Are Trusts Only For Wealthy People?
Hi. This is Marc Herbert from Herbert Law Office with the Question of the week, which is are trusts only for wealthy people? Well, the simple answer is no. Trusts are really for middle class people and wealthy people as well. But it’s pretty much for anybody who has a house. Anybody who has young heirs or anybody who has disabled heirs, particularly if you’re a single person.
So in California, any land worth more than $50,000 is a probable asset. If that asset is not protected by a trust, then it’s going to end up in court where your family is going to end up wasting two years of time, $20,000 or more, and a lot of unnecessary stress to transfer that title under California law. So any property over $50,000.
So any house in California should be protected in a trust, especially after the passage of Proposition 19. So Proposition 19 was a law that was voted in by California voters a couple of years ago. And the original idea and the idea that they broadcast, you know, in the media was that this was going to protect victims of wildfires or disabled homeowners, people like that.
So a lot of people voted for it and it passed and it became law. And for some folks, especially people over 55 years old, people with disabilities, victims of natural disasters, it is a good law because it protects them from property taxes increased when they buy new, more expensive properties. The bad news for most people is that, you know, 99% of us are not victims of wildfires or, you know, have disabled homeowners.
Most of the time, Proposition 19 is actually going to penalize any non spouse heirs. That usually means our children and our grandchildren who are using that house as a secondary home or a rental property. Right now, the limit for those tax increases is $1,000,000. But I lived in California my whole life. I sort of see the trend in California where taxes tend to increase.
So I expect that number to come down in the next 3 to 5 years. I hope I’m wrong, but that’s really the risk. So if you fall into the the categories in Proposition 19 as a non spouse heir, those property taxes can essentially triple under Proposition 19. So a trust, whether you’re wealthy or middle class or somewhere in between, a trust helps you avoid Proposition 19 and a lot of other unnecessary state and federal taxes.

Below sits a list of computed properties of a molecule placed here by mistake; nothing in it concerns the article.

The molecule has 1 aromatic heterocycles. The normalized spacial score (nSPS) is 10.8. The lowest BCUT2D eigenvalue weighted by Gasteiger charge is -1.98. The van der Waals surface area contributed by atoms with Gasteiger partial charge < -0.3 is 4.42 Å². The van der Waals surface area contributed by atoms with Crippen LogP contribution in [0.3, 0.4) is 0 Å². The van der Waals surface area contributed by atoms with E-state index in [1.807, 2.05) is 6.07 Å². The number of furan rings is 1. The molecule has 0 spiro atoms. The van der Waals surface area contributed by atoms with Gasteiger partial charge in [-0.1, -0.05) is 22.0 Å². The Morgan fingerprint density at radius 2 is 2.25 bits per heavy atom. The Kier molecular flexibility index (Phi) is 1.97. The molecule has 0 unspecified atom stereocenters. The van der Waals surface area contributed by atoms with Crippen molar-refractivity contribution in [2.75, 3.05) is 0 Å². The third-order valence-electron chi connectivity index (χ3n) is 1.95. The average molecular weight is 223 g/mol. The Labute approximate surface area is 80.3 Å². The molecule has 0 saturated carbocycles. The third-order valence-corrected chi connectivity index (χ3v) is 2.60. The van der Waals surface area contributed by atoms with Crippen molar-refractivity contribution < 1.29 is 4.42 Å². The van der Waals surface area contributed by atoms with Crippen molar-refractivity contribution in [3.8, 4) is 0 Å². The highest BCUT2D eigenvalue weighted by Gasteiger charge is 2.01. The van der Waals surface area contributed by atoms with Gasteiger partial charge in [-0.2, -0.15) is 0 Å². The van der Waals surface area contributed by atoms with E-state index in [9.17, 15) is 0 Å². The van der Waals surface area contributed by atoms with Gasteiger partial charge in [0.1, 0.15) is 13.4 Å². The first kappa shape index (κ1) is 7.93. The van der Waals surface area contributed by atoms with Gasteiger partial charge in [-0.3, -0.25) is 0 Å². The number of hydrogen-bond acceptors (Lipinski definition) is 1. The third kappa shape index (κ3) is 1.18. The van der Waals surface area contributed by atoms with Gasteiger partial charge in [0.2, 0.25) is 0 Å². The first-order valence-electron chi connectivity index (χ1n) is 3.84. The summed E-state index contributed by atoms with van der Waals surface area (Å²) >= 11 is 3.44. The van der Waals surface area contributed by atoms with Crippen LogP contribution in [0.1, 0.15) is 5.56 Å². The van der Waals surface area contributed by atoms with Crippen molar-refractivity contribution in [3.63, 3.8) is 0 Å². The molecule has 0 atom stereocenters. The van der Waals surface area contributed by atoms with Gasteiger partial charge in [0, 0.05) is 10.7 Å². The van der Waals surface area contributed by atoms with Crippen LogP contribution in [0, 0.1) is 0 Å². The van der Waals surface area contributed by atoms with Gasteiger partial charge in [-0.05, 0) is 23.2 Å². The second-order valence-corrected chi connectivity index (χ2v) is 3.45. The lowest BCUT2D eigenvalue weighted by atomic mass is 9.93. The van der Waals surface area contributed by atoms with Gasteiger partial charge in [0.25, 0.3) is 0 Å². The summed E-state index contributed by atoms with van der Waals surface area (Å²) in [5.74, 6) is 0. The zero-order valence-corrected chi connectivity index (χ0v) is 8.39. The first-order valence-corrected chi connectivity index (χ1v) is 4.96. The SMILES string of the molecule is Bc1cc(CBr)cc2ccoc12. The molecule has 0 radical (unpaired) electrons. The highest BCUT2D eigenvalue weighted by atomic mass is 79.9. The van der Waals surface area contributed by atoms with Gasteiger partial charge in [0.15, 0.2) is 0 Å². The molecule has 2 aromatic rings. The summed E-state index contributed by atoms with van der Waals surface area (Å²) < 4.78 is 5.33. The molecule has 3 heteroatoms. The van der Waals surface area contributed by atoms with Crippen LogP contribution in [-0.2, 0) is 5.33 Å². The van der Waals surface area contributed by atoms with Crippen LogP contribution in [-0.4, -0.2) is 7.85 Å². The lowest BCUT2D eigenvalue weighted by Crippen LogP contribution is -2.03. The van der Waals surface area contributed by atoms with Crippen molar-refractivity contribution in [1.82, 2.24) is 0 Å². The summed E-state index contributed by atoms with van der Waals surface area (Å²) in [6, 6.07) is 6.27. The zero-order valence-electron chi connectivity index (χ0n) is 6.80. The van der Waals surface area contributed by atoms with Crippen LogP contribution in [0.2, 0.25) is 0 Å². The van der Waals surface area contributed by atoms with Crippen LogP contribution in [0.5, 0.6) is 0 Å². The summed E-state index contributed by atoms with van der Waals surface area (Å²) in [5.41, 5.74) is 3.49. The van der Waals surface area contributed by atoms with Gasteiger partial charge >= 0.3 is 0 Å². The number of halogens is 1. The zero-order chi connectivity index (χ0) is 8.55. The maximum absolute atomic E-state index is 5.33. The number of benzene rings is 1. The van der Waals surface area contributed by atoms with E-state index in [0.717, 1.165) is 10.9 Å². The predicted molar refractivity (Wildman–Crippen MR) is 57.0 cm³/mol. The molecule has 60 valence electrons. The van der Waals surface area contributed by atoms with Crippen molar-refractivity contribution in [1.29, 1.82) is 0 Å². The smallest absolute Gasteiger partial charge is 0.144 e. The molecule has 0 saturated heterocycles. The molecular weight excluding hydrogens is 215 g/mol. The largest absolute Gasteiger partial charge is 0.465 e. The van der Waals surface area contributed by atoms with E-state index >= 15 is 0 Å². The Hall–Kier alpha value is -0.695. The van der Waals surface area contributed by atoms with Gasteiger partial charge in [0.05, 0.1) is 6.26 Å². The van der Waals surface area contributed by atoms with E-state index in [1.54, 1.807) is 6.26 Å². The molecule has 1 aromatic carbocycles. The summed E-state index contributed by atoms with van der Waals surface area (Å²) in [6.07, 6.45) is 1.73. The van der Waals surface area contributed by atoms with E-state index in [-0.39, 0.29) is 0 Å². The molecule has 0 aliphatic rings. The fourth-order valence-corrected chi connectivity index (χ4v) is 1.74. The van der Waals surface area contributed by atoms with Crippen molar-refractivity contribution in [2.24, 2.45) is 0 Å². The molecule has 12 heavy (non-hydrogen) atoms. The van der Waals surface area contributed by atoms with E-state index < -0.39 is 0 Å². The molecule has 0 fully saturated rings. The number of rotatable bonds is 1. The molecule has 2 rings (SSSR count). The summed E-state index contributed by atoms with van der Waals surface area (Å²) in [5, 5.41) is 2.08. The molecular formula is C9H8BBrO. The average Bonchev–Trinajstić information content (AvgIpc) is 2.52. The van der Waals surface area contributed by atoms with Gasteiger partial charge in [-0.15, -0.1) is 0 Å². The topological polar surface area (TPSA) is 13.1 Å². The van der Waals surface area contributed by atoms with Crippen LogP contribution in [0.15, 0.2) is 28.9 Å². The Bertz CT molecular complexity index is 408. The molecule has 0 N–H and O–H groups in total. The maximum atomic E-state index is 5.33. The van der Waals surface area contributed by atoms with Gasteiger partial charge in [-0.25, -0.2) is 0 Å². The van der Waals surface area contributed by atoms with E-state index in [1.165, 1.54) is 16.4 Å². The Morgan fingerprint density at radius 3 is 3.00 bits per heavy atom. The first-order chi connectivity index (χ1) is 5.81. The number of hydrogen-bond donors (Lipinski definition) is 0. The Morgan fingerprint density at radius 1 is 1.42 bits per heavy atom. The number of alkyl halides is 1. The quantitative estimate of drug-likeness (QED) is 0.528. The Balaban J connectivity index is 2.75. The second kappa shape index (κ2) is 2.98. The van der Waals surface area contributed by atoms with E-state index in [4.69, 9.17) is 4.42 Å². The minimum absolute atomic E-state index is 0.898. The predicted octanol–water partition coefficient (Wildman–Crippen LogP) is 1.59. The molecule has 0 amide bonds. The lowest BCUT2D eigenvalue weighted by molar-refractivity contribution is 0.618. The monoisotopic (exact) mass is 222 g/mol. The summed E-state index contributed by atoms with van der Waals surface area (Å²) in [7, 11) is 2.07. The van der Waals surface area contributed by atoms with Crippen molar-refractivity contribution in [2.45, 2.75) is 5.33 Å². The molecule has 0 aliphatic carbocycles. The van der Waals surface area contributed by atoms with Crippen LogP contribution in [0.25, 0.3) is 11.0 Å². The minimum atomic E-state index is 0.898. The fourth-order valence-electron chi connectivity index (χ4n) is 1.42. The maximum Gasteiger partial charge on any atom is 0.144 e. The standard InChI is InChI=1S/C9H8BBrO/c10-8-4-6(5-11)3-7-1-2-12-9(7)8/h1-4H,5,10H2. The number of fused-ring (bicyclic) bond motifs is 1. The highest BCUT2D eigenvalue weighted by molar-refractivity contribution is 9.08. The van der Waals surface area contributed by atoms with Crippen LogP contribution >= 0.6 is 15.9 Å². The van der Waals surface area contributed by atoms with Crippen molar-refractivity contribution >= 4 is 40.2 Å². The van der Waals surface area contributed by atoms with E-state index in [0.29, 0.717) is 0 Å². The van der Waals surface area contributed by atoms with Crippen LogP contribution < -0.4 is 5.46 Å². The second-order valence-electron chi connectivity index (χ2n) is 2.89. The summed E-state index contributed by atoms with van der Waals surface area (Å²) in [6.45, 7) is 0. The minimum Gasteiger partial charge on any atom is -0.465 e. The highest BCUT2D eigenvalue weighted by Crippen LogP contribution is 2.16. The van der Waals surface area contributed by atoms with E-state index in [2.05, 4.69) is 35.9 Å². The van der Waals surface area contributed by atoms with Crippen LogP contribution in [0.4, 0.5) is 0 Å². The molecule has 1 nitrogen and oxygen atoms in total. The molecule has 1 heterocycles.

Again, if you have young heirs regard this of your income level, I think you’d probably need a trust. So a young heir, in my opinion, is anybody 25 years and under who you want to give property to. So under California law, everyone is entitled to receive 100% of their inheritance the day they turn 18. I’ve raised three kids with my wife.
I think that’s not always a good idea. Some kids can handle it. Some kids can’t. And so, in my opinion, a better approach might be giving some money at 18 years old, giving some more money at 21, and the rest at 25. Let’s say. But by building a trust, you determine the ages and you determine the amounts, not California law.
So, again, the trust is really helpful if you have young heirs. Finally, if you have disabled heirs, whether that’s a child, sibling or parent, a trust allows them to protect any government benefits that they may legitimately receive while still having a side account available managed by a trustee. So it’s really the best of both worlds. They keep their benefits that they deserve, but there’s extra money on the side to help with their needs, medical needs, social needs for recreation, for vacations, for a lot of different special costs.
That would be part of the special needs trust. So if you’re interested in learning about your situation, how a trust could work for you and your family, just give us a call at 6612739007 and schedule a free consultation. We’ll sit down together. We’ll go through your situation, we’ll go through your options, and then you decide what works best for you and your family.
Look forward to talking to you real soon. Have a great day.